Govt must embrace EU gesture

HARARE - Ruling Zanu PF government should capitalise on the positive pronouncements coming from the European Union, EU, top diplomats based in Harare who have promised to remove the infamous sanctions on Zimbabwe by November this year.

The diplomats said the 28-nation EU bloc has decided to answer Zimbabwe government’s call for re-engagement.

Laurent Delahousse, the Ambassador of France in Zimbabwe told delegates gathered in Harare on Monday during the occasion of France’s Bastille Day that on November 1 this year, provided everything goes well, the EU will resume its direct co-operation with the Government of Zimbabwe, and the European Development Fund will start assisting in the implementation of ZimAsset.

Earlier, the EU delegation ambassador to Zimbabwe Aldo Dell’Ariccia while addressing participants at the 11th European Development Fund (EDF) Programming Exercise Consultative Workshop in Harare said year (2014) would see the completion of the last step in the normalisation of relations between Zimbabwe and EU.

The EDF is the main instrument for EU aid for development co-operation in Africa, the Caribbean, and Pacific (ACP Group) countries and the Overseas Countries and Territories (OCT).

Dell’Ariccia said the European Council had unanimously decided that considering that there are no major disruptions to the democratic process in Zimbabwe, on November 1, 2014 the restrictive measures would be completely removed.

This indication coming from such EU top diplomats should not be taken lightly by the Zanu PF government as this is a window of opportunity to revive the country’s fortunes.

The Zanu PF government should not be complacent to such news and just wait for November to come. They should busy themselves and mount a vigorous lobbying campaign towards total implementation of the aforementioned EU promises.

As we move towards November, it is time for Mugabe and his officials to desist from their vitriol attacks against the EU bloc.

While Mugabe has in the recent past taken time during State functions to rebuke the EU over the Western imposed sanctions which he deems illegal, the period his government is entering needs some bit of softening on his part.

It is time for dialogue with the EU, and this should be serious business with spirited negotiations by fairly sober-minded government diplomats so that this “sanctions” issue is dealt with once and for all.

Such preparatory meetings between the Zanu PF government and EU will in the long run pave way for Zimbabwe’s re-engagement with the donor community and the private sector.

Minister of Finance Patrick Chinamasa has already indicated Zimbabwe’s positive move towards November as he has reportedly drafted a National Indicative Programme (NIP), which will guide co-operation between the EU and Zimbabwe.

And there is a lot the country will benefit from the EU-Zimbabwe ties.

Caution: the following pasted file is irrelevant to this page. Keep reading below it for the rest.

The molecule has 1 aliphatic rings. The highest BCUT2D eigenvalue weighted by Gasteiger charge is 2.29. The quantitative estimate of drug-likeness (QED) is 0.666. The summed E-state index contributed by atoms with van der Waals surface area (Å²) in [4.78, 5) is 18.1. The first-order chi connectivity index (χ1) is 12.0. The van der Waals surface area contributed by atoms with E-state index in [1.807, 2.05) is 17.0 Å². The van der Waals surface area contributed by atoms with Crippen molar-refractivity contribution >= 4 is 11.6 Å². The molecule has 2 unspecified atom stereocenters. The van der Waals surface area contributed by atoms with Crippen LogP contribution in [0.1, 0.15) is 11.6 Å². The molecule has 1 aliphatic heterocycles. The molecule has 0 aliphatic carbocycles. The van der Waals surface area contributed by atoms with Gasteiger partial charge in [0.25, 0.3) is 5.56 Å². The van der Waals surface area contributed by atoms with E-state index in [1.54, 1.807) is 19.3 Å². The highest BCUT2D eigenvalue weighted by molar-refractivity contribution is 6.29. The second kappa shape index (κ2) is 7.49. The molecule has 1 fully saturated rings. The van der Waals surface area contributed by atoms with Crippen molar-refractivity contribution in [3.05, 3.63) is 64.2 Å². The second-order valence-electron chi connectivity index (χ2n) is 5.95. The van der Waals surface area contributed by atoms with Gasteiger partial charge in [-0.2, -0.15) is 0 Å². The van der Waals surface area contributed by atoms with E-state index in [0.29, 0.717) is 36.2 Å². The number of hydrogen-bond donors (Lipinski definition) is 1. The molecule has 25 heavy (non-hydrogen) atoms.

The benefits are quite huge as Chinamasa summed up the expected financial package in published media reports:  “We in the Treasury have already started formulating an aid development architecture which we shall discuss with our counterparts in the EU.

Zimbabwe stands to benefit €234 million under the auspices of the National Indicative Programme. The monies will be distributed as follows: €88 million towards health, €88 million towards agriculture-based economic development, €45 million for governance and institution building, €6 million for measures in favour of civil society, €3 million towards the office of the National Authorising Officer’s Office and €4 million towards the Technical Co-operation Facility.”

The EU sanctions (as well as US, Canadian and Australian) on Zimbabwe were imposed in February 2002 soon after the country had embarked on the land reform programme aimed at correcting historical imbalances in the ownership of land. The 28-nation EU also imposed sanctions in protest at human rights abuses and violations of democracy.

The EU has been gradually easing the sanctions since 2012, and their complete elimination will help revive capital flow in the country. After several reviews, EU governments had decided to stick to their carrot-and-stick policy of gradual easing of sanctions with the aim of encouraging positive change in Zimbabwe while retaining some leverage over Mugabe to pursue reforms.

    Comments (2)

    EU must sacrifice for Zimbabwe the way our gallant freedom fighters did during the liberation struggle: otherwise removal of targeted sanctions is not enough.This is sovereign Zimbabwe & it will never be a colony again.

    reketayi - 21 July 2014

    Mr Assistant Editor the only person on the sanctions list is Mugabe himself. Do you know the meaning of the word infamous?

    saundy - 23 July 2014

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